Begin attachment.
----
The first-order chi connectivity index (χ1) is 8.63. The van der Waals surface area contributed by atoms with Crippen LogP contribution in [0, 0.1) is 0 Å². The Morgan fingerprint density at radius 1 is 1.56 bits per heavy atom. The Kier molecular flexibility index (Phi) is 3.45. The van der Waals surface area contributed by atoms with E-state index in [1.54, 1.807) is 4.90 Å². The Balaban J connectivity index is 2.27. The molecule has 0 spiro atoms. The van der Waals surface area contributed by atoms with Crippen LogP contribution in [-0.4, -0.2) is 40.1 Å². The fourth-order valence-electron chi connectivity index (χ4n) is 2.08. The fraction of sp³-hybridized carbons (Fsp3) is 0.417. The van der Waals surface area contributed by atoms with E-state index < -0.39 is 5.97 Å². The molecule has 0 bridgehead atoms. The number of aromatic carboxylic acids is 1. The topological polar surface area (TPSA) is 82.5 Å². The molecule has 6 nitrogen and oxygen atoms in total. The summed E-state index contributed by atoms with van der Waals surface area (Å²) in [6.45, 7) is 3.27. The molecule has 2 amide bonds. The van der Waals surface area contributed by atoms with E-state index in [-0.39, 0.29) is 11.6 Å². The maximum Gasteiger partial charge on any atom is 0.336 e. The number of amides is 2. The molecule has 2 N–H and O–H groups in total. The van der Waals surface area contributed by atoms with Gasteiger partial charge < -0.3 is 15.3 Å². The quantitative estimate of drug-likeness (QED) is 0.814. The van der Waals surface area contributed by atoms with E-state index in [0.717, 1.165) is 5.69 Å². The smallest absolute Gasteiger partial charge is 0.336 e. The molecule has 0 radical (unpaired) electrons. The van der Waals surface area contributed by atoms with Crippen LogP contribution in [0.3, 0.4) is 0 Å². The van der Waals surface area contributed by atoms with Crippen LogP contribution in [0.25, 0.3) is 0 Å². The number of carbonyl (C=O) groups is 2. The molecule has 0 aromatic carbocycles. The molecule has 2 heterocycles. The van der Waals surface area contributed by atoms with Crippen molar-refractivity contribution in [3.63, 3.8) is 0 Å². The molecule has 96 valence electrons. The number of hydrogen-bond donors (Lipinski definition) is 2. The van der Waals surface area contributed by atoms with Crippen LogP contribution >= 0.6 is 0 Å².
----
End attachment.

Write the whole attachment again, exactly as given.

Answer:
The first-order chi connectivity index (χ1) is 8.63. The van der Waals surface area contributed by atoms with Crippen LogP contribution in [0, 0.1) is 0 Å². The Morgan fingerprint density at radius 1 is 1.56 bits per heavy atom. The Kier molecular flexibility index (Phi) is 3.45. The van der Waals surface area contributed by atoms with E-state index in [1.54, 1.807) is 4.90 Å². The Balaban J connectivity index is 2.27. The molecule has 0 spiro atoms. The van der Waals surface area contributed by atoms with Crippen LogP contribution in [-0.4, -0.2) is 40.1 Å². The fourth-order valence-electron chi connectivity index (χ4n) is 2.08. The fraction of sp³-hybridized carbons (Fsp3) is 0.417. The van der Waals surface area contributed by atoms with E-state index < -0.39 is 5.97 Å². The molecule has 0 bridgehead atoms. The number of aromatic carboxylic acids is 1. The topological polar surface area (TPSA) is 82.5 Å². The molecule has 6 nitrogen and oxygen atoms in total. The summed E-state index contributed by atoms with van der Waals surface area (Å²) in [6.45, 7) is 3.27. The molecule has 2 amide bonds. The van der Waals surface area contributed by atoms with E-state index in [-0.39, 0.29) is 11.6 Å². The maximum Gasteiger partial charge on any atom is 0.336 e. The number of amides is 2. The molecule has 2 N–H and O–H groups in total. The van der Waals surface area contributed by atoms with Gasteiger partial charge < -0.3 is 15.3 Å². The quantitative estimate of drug-likeness (QED) is 0.814. The van der Waals surface area contributed by atoms with E-state index in [0.717, 1.165) is 5.69 Å². The smallest absolute Gasteiger partial charge is 0.336 e. The molecule has 0 radical (unpaired) electrons. The van der Waals surface area contributed by atoms with Crippen LogP contribution in [0.3, 0.4) is 0 Å². The van der Waals surface area contributed by atoms with Crippen LogP contribution in [0.25, 0.3) is 0 Å². The number of carbonyl (C=O) groups is 2. The molecule has 0 aromatic carbocycles. The molecule has 2 heterocycles. The van der Waals surface area contributed by atoms with Crippen molar-refractivity contribution in [3.63, 3.8) is 0 Å². The molecule has 96 valence electrons. The number of hydrogen-bond donors (Lipinski definition) is 2. The van der Waals surface area contributed by atoms with Crippen LogP contribution >= 0.6 is 0 Å².